We used 119 greater sage-grouse (Centrocercus urophasianus) nests located in the Powder River Basin of northeastern Wyoming during 2004-2007 to assess the ability of US Department of Agriculture-Natural Resource Conservation Service (USDA-NRCS) ecological site descriptions (ESDs) to predict nest occurrence and success. We used nesting data from a regional study in the Powder River Basin that documented effects of local and landscape scale habitat characteristics on nest occurrence and success. We compared ESD metrics to these predictive local and landscape habitat variables where NRCS ESD field surveys overlapped our regional nest data set. We specifically asked three questions: 1) Are ESDs useful in predicting sage-grouse nest site occurrence and success as a univariate explanatory variable? 2) Can ESD information refine predictions of local scale nest site occurrence and success models? 3) Can ESD information refine landscape scale nest site occurrence models by serving as a surrogate for local scale information that cannot be mapped in a geographic information system (GIS)? Our results demonstrated that all models using ESD information were within +/- 2 Akaike’s Information Criterion points of a constant only model (i.e., null model) for local-scale data, or a baseline model where local- and landscape-scale habitat metrics were held constant while allowing ESD models to compete for remaining variation. No ESD metrics were statistically significant at the 95% level (P < 0.05), although some were significant at the 80-90% level (P = 0.09-0.14). Our study does not support the use of ESDs to predict habitat use or base sage-grouse management decisions in the Powder River Basin, but in some instances the refutation was weak. Local and landscape based habitat metrics showed high discrimination between null models with highly significant relationships on the subset data.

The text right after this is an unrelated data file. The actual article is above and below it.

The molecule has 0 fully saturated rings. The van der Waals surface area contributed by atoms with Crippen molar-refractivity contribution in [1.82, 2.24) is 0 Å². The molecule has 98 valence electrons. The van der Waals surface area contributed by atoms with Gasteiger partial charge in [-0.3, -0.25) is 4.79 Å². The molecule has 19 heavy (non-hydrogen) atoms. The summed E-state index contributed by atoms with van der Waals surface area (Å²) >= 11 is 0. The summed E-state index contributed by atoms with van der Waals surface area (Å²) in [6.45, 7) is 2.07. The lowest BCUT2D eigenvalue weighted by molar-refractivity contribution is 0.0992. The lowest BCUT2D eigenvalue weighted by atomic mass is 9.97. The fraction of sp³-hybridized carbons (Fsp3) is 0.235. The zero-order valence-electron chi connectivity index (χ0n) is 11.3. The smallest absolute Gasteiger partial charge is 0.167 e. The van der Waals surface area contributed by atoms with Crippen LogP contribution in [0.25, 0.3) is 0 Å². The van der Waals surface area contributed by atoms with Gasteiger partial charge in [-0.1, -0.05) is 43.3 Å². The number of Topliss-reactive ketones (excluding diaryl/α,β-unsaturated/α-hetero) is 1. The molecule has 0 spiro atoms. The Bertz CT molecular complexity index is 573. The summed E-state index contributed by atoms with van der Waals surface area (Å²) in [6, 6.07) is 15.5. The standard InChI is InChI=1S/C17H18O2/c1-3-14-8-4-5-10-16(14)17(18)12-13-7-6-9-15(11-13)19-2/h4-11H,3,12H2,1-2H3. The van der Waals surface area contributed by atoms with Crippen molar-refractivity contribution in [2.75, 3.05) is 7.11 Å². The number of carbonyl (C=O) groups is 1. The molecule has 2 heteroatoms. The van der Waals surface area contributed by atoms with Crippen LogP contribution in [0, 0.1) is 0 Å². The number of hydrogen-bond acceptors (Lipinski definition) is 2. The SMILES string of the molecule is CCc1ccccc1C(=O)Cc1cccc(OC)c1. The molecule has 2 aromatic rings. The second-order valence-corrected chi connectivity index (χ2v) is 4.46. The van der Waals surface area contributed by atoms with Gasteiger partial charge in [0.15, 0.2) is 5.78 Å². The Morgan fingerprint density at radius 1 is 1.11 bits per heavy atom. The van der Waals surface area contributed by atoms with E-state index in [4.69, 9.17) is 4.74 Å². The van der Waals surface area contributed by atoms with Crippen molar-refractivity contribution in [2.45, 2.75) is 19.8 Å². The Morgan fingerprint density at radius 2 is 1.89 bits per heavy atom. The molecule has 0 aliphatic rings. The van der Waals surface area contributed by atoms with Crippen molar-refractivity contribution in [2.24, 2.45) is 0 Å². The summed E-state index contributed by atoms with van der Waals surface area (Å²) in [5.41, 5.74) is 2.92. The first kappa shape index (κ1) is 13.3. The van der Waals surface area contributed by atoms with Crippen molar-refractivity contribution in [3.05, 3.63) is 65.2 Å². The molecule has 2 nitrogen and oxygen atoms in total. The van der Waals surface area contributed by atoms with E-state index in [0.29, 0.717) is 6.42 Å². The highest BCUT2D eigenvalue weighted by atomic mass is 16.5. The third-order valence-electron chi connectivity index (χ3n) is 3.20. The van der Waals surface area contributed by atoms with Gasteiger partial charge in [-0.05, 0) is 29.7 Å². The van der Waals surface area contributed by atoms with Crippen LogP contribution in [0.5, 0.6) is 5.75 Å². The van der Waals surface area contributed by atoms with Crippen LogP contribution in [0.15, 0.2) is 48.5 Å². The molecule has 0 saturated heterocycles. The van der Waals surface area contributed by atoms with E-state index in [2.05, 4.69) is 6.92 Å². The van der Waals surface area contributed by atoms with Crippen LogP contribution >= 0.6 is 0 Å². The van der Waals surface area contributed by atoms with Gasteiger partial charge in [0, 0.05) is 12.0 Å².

• Public Perceptions of Sagebrush Ecosystem Management in the Great Basin

    Shindler, Bruce; Gordon, Ryan; Brunson, Mark W.; Olsen, Christine (Society for Range Management, 2011-07-01)